“The Wreck” Bruno Hare (Simon and Schuster) – novel review

The Wreck Bruno Hare book cover“The Wreck” starts by telling two stories in parallel. One in 1940 of a Nazi warship carrying gold invading Norway, but sunk to the bottom of the Oslofjord. The topography of the landscape making it nearly impossible to retrieve the gold. The second story starts in 2009 with a has-been politician making one find bid for leadership, which he hopes will be boosted by the finding of the gold that sunk with the ship. The automatic swap between periods at the end of each chapter make it harder for readers to get to know characters.

The 1940’s story follows a pre-teen, Ivar, for whom the wreck sets off a tragic chain reaction which sees him become orphaned and recruited into the Norwegian resistance. After training, he infiltrates a maternity home, seemingly a place of safety and sanctuary where Norwegian woman have their babies delivered. The reality is however that the babies are often separated from their mothers to be brought up as part of a Aryan master-race under guidance of the home’s Nazi commander. Ivar also discovers that some of the pregnant women have been brainwashed into having their babies at the home, not all of them willingly became pregnant and some are still young teenagers. Still teenaged himself, Ivar, at gunpoint, has a stark choice: rape or be killed. He also believes that he is reporting back information to the Norwegian resistance, not realising the commander’s using him as a double agent. This leads to Ivar being seen as a traitor and war criminal once the war is finally over.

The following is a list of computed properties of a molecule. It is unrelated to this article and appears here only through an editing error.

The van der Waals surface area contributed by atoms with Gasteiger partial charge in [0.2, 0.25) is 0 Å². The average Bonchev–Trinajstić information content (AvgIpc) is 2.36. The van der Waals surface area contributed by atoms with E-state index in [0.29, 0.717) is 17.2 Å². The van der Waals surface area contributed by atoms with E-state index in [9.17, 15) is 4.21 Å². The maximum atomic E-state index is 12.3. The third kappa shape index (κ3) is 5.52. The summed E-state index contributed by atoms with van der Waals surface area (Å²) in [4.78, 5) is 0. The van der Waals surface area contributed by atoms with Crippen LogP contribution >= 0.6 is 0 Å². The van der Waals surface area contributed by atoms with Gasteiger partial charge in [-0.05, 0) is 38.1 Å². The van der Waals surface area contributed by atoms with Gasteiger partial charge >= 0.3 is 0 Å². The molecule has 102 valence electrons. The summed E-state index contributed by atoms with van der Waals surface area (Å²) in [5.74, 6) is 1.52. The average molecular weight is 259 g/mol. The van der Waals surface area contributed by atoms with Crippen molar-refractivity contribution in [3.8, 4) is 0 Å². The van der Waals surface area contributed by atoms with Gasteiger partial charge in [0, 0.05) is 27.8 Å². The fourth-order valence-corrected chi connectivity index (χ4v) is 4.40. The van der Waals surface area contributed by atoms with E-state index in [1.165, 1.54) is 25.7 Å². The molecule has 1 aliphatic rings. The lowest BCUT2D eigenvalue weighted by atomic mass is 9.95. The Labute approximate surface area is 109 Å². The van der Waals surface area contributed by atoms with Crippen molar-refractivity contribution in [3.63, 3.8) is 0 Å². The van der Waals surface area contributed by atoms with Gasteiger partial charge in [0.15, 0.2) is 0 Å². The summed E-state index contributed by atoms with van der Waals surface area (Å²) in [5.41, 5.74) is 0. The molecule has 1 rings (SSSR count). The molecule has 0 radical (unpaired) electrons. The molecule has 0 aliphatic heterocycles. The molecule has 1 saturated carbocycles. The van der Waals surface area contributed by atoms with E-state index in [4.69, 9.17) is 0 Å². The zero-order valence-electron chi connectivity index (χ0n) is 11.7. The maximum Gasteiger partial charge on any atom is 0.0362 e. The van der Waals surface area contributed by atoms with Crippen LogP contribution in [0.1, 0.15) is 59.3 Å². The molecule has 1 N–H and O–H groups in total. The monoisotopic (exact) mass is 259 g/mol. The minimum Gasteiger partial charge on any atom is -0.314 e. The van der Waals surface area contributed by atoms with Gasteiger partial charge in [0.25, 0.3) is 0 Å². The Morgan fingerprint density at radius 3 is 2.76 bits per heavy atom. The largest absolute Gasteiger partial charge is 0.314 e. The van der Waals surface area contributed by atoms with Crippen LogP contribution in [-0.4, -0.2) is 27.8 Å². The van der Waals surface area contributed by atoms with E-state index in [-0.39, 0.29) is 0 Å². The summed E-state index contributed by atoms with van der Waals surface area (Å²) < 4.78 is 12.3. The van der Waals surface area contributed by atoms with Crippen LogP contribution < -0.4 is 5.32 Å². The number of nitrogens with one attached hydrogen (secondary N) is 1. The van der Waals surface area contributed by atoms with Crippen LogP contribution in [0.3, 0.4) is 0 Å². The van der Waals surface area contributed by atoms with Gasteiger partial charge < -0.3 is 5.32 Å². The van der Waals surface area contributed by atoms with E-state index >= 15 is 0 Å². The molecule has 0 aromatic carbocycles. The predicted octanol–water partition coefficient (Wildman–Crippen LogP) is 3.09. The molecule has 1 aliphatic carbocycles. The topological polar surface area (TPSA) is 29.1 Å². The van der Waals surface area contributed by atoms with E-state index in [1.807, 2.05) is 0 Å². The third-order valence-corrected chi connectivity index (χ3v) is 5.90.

The 2009 story follows the has-been politician, Henrik Bonde’s attempts to revive his political career and find the gold that sank with the ship. The link between the two stories is Ivar, whom the politician arranges to be released from jail and who knows the location of the wreck. Local police start trailing Henrik Bonde when they receive a tip off about an assassination attempt. Or at least, relative rookie, Ingrid Hansen tries to follow it up while her supervisors tell her to drop it. She recruits an ex-policeman to help. Men hired by Bonde dive and retrieve the gold, only to discover it’s stolen from them and a chase ensues for them to find either which of them is a traitor or who has stolen the gold from them. Not unnaturally, they suspect Bonde is behind the theft. Can an inexperience detective save the politician and retrieve the gold?

The 2009 story is a fairly conventional, successful thriller and so sets the template for the 1940s’ story. This forces the latter into a format straitjacket and some of the more interesting aspects of the story feel underdeveloped as a result. Readers are introduced to one teenager, Eva, the child Ivar rapes at gunpoint (whilst still a child himself), but never see her story except through Ivar’s eyes. It stretches credibility that Eva can delight in being pregnant, even though she doesn’t know the baby will be taken away from her, without knowing more about her. It’s not until the end we learn that not only did the child survive, but Ivar discovered his whereabouts and watched without making contact. Perhaps there could be a sequel.

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